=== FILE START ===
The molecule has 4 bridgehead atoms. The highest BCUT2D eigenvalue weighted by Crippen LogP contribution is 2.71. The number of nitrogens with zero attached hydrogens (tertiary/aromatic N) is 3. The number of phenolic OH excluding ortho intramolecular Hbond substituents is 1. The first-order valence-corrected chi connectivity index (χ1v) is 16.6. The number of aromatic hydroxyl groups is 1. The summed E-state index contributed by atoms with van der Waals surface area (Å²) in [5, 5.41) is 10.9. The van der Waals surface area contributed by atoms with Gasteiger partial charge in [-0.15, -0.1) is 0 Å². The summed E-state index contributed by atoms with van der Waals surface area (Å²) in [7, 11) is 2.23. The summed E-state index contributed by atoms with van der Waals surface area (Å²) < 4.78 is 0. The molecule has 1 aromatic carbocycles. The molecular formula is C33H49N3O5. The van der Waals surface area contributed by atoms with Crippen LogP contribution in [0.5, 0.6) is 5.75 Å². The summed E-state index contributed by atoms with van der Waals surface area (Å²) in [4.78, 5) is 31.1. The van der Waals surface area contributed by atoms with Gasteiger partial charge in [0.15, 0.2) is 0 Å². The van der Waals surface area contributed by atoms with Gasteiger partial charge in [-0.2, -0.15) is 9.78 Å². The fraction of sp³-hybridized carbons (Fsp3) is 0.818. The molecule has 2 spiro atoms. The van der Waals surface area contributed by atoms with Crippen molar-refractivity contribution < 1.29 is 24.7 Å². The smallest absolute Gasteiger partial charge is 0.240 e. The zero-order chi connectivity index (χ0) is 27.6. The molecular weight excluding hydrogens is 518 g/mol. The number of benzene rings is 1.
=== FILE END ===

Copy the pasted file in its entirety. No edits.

The molecule has 4 bridgehead atoms. The highest BCUT2D eigenvalue weighted by Crippen LogP contribution is 2.71. The number of nitrogens with zero attached hydrogens (tertiary/aromatic N) is 3. The number of phenolic OH excluding ortho intramolecular Hbond substituents is 1. The first-order valence-corrected chi connectivity index (χ1v) is 16.6. The number of aromatic hydroxyl groups is 1. The summed E-state index contributed by atoms with van der Waals surface area (Å²) in [5, 5.41) is 10.9. The van der Waals surface area contributed by atoms with Gasteiger partial charge in [-0.15, -0.1) is 0 Å². The summed E-state index contributed by atoms with van der Waals surface area (Å²) in [7, 11) is 2.23. The summed E-state index contributed by atoms with van der Waals surface area (Å²) < 4.78 is 0. The molecule has 1 aromatic carbocycles. The molecular formula is C33H49N3O5. The van der Waals surface area contributed by atoms with Crippen LogP contribution in [0.5, 0.6) is 5.75 Å². The summed E-state index contributed by atoms with van der Waals surface area (Å²) in [4.78, 5) is 31.1. The van der Waals surface area contributed by atoms with Gasteiger partial charge in [0.15, 0.2) is 0 Å². The van der Waals surface area contributed by atoms with Gasteiger partial charge in [-0.2, -0.15) is 9.78 Å². The fraction of sp³-hybridized carbons (Fsp3) is 0.818. The molecule has 2 spiro atoms. The van der Waals surface area contributed by atoms with Crippen molar-refractivity contribution < 1.29 is 24.7 Å². The smallest absolute Gasteiger partial charge is 0.240 e. The zero-order chi connectivity index (χ0) is 27.6. The molecular weight excluding hydrogens is 518 g/mol. The number of benzene rings is 1.